An international team of astronomers have undertaken a survey with a new submillimeter camera have discovered more than a hundred dusty galaxies in the early Universe, each of which is in the throes of an intense burst of star formation. These submillimeter galaxies are associated with the early formation of some of the most massive galaxies in the present-day Universe: giant elliptical galaxies. One of these galaxies is an example of a rare class of starburst, seen just 1 billion years after the Big Bang, and may present a direct challenge to current ideas of how galaxies formed.
The team (known as the LESS collaboration) used the new Large Apex Bolometer Camera (LABOCA) camera on the Atacama Pathfinder Experiment (APEX) telescope sited in the Atacama Desert in Chile to make a map of the distant galaxies in a region of the sky called the Extended Chandra Deep Field South.
These galaxies are so far away that we see them as they appeared billions of years ago. LABOCA is sensitive to light at wavelengths just below 1mm (submillimetre radiation), and is able to find very dusty and very luminous galaxies at very early times in the history of the Universe, when giant elliptical galaxies formed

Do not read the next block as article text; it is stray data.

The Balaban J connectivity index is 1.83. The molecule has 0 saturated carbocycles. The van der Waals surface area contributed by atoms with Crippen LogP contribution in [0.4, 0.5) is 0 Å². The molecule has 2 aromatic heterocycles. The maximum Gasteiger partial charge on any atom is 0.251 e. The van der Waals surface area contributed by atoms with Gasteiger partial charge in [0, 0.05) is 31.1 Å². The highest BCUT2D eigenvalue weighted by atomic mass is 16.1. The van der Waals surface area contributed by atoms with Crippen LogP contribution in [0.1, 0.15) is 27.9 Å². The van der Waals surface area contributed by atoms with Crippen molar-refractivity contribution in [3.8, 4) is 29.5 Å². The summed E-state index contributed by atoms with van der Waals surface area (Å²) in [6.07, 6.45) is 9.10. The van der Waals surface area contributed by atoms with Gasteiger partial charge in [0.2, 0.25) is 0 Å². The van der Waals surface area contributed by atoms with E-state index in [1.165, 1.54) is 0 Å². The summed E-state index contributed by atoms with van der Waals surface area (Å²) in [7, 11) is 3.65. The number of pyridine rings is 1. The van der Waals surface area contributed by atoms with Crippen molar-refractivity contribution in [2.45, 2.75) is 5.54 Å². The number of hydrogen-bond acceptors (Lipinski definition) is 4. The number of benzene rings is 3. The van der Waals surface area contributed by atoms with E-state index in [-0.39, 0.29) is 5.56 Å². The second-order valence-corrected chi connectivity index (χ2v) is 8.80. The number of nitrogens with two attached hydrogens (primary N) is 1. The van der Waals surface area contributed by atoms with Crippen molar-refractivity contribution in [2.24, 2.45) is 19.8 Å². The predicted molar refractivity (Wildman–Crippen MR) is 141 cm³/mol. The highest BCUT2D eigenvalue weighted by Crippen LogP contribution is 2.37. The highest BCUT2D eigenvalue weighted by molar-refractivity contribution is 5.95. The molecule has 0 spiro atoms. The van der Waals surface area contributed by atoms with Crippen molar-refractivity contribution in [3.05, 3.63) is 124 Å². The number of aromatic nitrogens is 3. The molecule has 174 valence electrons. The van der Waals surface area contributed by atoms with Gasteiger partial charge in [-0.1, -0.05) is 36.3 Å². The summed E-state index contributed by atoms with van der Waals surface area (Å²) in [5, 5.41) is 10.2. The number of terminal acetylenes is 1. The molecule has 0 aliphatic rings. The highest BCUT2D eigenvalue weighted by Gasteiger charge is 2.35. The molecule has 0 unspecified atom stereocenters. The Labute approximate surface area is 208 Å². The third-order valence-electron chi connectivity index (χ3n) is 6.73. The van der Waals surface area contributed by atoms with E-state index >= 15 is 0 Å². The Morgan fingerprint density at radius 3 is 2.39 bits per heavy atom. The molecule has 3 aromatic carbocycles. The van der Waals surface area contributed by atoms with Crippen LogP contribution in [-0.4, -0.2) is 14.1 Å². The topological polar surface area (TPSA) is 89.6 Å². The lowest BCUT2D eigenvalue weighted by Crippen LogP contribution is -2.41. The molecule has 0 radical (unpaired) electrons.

For many years it has been thought that these giant elliptical galaxies formed most of their stars at very early times in the Universe, within the first billion years after the Big Bang. However, very few examples of these very distant and very bright dusty sources have been found in submillimeter surveys, until the LESS collaboration completed their survey of a Full Moon-sized patch of sky in the southern hemisphere constellation of Fornax. Their survey is the largest and deepest of its kind in submillimeter radiation and reveals over a hundred galaxies that are forming stars at a prodigious rate.
Working with their new map, the team identified one of the submillimeter sources as being associated with a star forming galaxy which is seen just 1 billion years after the Big Bang. This remarkable galaxy shows the signatures of both intense star formation and obscured black hole growth when the Universe was only 10 percent of its current age. Dr. Kristin Coppin of Durham University and the LESS team suggest that there could be far more submillimeter galaxies lurking at these early times than had previously been thought. “The discovery of a larger number of such active galaxies at such an early time would be at odds with current galaxy formation models,” said Coppin.
Coppin presented the team’s findings at the European Week of Astronomy and Space Science conference.